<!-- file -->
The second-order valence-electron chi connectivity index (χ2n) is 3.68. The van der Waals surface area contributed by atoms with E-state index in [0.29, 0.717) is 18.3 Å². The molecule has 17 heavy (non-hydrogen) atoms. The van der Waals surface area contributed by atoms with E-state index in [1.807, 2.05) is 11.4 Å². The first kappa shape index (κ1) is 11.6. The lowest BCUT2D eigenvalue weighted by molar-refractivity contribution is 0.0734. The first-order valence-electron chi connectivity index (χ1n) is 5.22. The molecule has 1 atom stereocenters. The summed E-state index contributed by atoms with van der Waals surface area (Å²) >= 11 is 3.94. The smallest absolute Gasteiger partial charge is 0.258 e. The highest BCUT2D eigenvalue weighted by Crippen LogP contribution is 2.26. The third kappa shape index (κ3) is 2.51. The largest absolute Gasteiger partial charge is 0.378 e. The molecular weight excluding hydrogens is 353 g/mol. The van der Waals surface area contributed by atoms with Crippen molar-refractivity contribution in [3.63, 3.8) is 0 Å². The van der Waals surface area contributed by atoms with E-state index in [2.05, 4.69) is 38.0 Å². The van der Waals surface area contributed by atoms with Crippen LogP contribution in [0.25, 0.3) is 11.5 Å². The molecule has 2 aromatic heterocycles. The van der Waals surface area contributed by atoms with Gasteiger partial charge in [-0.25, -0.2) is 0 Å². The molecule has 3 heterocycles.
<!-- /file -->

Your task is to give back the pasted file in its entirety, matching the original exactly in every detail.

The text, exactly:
The second-order valence-electron chi connectivity index (χ2n) is 3.68. The van der Waals surface area contributed by atoms with E-state index in [0.29, 0.717) is 18.3 Å². The molecule has 17 heavy (non-hydrogen) atoms. The van der Waals surface area contributed by atoms with E-state index in [1.807, 2.05) is 11.4 Å². The first kappa shape index (κ1) is 11.6. The lowest BCUT2D eigenvalue weighted by molar-refractivity contribution is 0.0734. The first-order valence-electron chi connectivity index (χ1n) is 5.22. The molecule has 1 atom stereocenters. The summed E-state index contributed by atoms with van der Waals surface area (Å²) >= 11 is 3.94. The smallest absolute Gasteiger partial charge is 0.258 e. The highest BCUT2D eigenvalue weighted by Crippen LogP contribution is 2.26. The third kappa shape index (κ3) is 2.51. The largest absolute Gasteiger partial charge is 0.378 e. The molecular weight excluding hydrogens is 353 g/mol. The van der Waals surface area contributed by atoms with Crippen molar-refractivity contribution in [3.63, 3.8) is 0 Å². The van der Waals surface area contributed by atoms with E-state index in [2.05, 4.69) is 38.0 Å². The van der Waals surface area contributed by atoms with Crippen LogP contribution in [0.25, 0.3) is 11.5 Å². The molecule has 2 aromatic heterocycles. The van der Waals surface area contributed by atoms with Gasteiger partial charge in [-0.25, -0.2) is 0 Å². The molecule has 3 heterocycles.